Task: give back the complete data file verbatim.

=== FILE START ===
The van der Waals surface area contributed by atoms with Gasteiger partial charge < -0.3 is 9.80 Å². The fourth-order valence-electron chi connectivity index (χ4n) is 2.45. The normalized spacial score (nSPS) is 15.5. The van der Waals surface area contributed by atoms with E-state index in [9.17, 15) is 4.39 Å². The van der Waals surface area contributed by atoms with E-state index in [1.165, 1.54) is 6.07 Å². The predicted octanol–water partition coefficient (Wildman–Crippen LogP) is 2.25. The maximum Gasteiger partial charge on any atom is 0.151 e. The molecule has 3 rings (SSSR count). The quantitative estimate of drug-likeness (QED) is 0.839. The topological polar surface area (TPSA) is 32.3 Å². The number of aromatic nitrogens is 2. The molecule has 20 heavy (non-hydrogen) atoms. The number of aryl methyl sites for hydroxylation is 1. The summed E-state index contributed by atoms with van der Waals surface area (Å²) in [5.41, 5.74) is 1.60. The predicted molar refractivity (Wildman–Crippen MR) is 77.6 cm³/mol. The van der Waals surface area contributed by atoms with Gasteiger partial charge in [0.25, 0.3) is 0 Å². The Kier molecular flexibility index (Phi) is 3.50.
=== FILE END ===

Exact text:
The van der Waals surface area contributed by atoms with Gasteiger partial charge < -0.3 is 9.80 Å². The fourth-order valence-electron chi connectivity index (χ4n) is 2.45. The normalized spacial score (nSPS) is 15.5. The van der Waals surface area contributed by atoms with E-state index in [9.17, 15) is 4.39 Å². The van der Waals surface area contributed by atoms with E-state index in [1.165, 1.54) is 6.07 Å². The predicted octanol–water partition coefficient (Wildman–Crippen LogP) is 2.25. The maximum Gasteiger partial charge on any atom is 0.151 e. The molecule has 3 rings (SSSR count). The quantitative estimate of drug-likeness (QED) is 0.839. The topological polar surface area (TPSA) is 32.3 Å². The number of aromatic nitrogens is 2. The molecule has 20 heavy (non-hydrogen) atoms. The number of aryl methyl sites for hydroxylation is 1. The summed E-state index contributed by atoms with van der Waals surface area (Å²) in [5.41, 5.74) is 1.60. The predicted molar refractivity (Wildman–Crippen MR) is 77.6 cm³/mol. The van der Waals surface area contributed by atoms with Gasteiger partial charge in [0.25, 0.3) is 0 Å². The Kier molecular flexibility index (Phi) is 3.50.